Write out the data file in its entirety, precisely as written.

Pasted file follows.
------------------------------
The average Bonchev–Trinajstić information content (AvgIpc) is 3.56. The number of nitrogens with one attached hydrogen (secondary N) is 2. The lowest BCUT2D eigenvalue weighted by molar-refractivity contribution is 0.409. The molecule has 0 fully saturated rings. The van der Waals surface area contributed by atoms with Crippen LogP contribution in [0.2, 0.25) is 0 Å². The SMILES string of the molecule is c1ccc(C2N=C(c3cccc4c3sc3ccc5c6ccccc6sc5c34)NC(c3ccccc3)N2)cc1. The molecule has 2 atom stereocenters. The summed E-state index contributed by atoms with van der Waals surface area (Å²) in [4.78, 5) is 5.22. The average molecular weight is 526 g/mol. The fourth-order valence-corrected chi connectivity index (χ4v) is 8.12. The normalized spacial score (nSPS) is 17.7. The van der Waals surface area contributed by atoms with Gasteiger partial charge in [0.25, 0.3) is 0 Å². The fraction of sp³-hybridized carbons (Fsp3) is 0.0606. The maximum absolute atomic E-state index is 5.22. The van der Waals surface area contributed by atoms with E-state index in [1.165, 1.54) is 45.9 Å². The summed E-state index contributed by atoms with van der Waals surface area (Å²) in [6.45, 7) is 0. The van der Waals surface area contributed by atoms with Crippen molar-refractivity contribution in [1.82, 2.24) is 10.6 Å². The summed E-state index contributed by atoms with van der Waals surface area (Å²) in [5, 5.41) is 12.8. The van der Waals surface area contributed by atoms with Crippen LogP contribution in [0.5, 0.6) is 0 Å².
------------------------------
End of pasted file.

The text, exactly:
The average Bonchev–Trinajstić information content (AvgIpc) is 3.56. The number of nitrogens with one attached hydrogen (secondary N) is 2. The lowest BCUT2D eigenvalue weighted by molar-refractivity contribution is 0.409. The molecule has 0 fully saturated rings. The van der Waals surface area contributed by atoms with Crippen LogP contribution in [0.2, 0.25) is 0 Å². The SMILES string of the molecule is c1ccc(C2N=C(c3cccc4c3sc3ccc5c6ccccc6sc5c34)NC(c3ccccc3)N2)cc1. The molecule has 2 atom stereocenters. The summed E-state index contributed by atoms with van der Waals surface area (Å²) in [4.78, 5) is 5.22. The average molecular weight is 526 g/mol. The fourth-order valence-corrected chi connectivity index (χ4v) is 8.12. The normalized spacial score (nSPS) is 17.7. The van der Waals surface area contributed by atoms with Gasteiger partial charge in [0.25, 0.3) is 0 Å². The fraction of sp³-hybridized carbons (Fsp3) is 0.0606. The maximum absolute atomic E-state index is 5.22. The van der Waals surface area contributed by atoms with E-state index in [1.165, 1.54) is 45.9 Å². The summed E-state index contributed by atoms with van der Waals surface area (Å²) in [6.45, 7) is 0. The van der Waals surface area contributed by atoms with Crippen molar-refractivity contribution in [1.82, 2.24) is 10.6 Å². The summed E-state index contributed by atoms with van der Waals surface area (Å²) in [5, 5.41) is 12.8. The van der Waals surface area contributed by atoms with Crippen LogP contribution in [0.5, 0.6) is 0 Å².